Sermon Transcript - Sunday, December 1, 2019
Christ the King, Palm Coast, FL ~ Pastor Jay Zahn ~ Acts 4:1 & John 3:1-7 ~ Dec 1, 2019
David Benner, a psychologist and author of the book The Gift of Being Yourself, defines identity as “who we experience ourselves to be – the I each of us carries within.” Often, we feel the pressure to define ourselves through our jobs, financial status, successes, grades, appearance, what other people say about us and many other means.
There are an overwhelming amount of messages telling us to define ourselves by external measures, but what would it look like to base our identity on the way God sees us? Benner states that “an identity grounded in God would mean that when we think of who we are, the first thing that would come to mind is our status as someone who is deeply loved by God.”
That’s what Jesus is trying to convince Nicodemus of in today’s Gospel reading. Nicodemus, a leader of the Jewish ruling Council, is meeting with Jesus because he has questions. Nicodemus’ questions are all connected to he issue of identity. So Jesus is inviting Nicodemus to truly find himself by finding his place in the family of God, when he says to him: “Very truly I tell you, no one can see the kingdom of God unless they are born again” (John 3:3).
The conversation is compelling for at least a couple of reasons. Nicodemus’ curiosity and his questions aren’t unique to him. They really speak the longings of every human heart. We’re all searching. Searching at the deepest of levels. Searching for a clearer sense of how we can know who we truly are and what such a discovery might mean for us.
Nicodemus is taken aback by what Jesus says. He’s struggling to understand: “How can someone be born when they are old? Surely they cannot enter a second time into their mother’s womb to be born!” Nicodemus’ reasoning reveals the fundamental struggles we experience as human beings. That is our tendency to discover, determine and define who we are by what we do. Jesus is talking about being born again and Nicodemus gets busy trying to figure out what he needs to do to birth himself a second time. Which sounds like a ludicrous proposition. What Nicodemus hasn’t quite caught onto yet is that in Jesus’ ears it sounds equally ludicrous to think human beings are supposed to achieve their identity, that who we are is determined by what we accomplish.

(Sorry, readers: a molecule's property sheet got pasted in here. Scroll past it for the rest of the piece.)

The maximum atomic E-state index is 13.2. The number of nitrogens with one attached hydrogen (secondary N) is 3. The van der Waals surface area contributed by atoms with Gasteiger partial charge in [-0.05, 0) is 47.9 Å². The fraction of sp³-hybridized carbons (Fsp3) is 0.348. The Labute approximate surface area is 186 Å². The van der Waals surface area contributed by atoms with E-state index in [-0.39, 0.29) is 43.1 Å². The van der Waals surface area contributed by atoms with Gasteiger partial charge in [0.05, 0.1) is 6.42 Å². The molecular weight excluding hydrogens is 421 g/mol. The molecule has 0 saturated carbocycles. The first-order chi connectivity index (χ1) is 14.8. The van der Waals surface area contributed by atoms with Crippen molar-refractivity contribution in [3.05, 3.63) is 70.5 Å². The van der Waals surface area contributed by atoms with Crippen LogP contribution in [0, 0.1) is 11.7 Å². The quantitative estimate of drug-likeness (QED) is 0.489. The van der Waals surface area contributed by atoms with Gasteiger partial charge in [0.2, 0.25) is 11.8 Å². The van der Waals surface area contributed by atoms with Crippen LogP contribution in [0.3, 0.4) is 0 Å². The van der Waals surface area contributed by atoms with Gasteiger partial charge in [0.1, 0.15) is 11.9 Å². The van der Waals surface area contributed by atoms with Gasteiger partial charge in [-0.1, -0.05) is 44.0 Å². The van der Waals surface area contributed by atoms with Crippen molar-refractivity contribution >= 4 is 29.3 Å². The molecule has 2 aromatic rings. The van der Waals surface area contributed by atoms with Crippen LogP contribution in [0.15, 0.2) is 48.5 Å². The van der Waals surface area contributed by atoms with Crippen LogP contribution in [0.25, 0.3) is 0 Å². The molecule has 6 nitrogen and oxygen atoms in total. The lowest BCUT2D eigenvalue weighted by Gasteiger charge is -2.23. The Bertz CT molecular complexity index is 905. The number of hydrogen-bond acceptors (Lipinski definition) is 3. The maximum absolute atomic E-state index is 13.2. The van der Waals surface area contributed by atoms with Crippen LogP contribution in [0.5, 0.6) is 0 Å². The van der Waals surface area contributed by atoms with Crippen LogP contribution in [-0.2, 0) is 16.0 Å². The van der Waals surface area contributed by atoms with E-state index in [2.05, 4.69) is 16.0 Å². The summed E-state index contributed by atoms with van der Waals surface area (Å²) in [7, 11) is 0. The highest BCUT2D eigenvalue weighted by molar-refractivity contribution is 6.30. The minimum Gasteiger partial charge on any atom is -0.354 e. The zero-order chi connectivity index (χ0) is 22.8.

Nicodemus has “been there and done that.” He’s achieved a spot on the highest ruling body in the land. A position of great power and great prominence. If it is true that we establish who we are by what we accomplish, then Nicodemus was fully qualified to be the expert teacher showing others the way. Yet despite his great accomplishments, he finds himself still searching.
Can you relate? Have you attempted to define who you are based on what you can accomplish, but what you’ve achieved hasn’t really filled the emptiness within?
Are you struggling with what to do with your life because under the surface you wonder if you really know who you are and it has you worried about really committing to something that could impact the rest of your life?
Do you find your sense of personal worth rising and falling based on how much you make? Or how much other people take notice of what you’ve accomplished and to what degree they pat you on the back with praise? Yet you find yourself feeling increasingly anxious, afraid of failure because of what it would do to you, but anxious about success too because it doesn’t seem to be doing for you what you believed it should?
Do you feel like your life no longer has value because your kids are grown and gone and you’re not sure who you are any longer with no one around depending on you to keep them alive and provide them with care?
Or do you find yourself envious of someone else, wishing you could trade spots with them and have your life all figured out, feeling calm, cool, and collected like that person of whom you’re jealous who seems to have everything together?
Or do you find yourself longing to get back what you once had, but feel hemmed in by responsibilities you really have no choice but to fulfill, yet even as you do what you’re supposed to do it’s not leaving you feeling very fulfilled?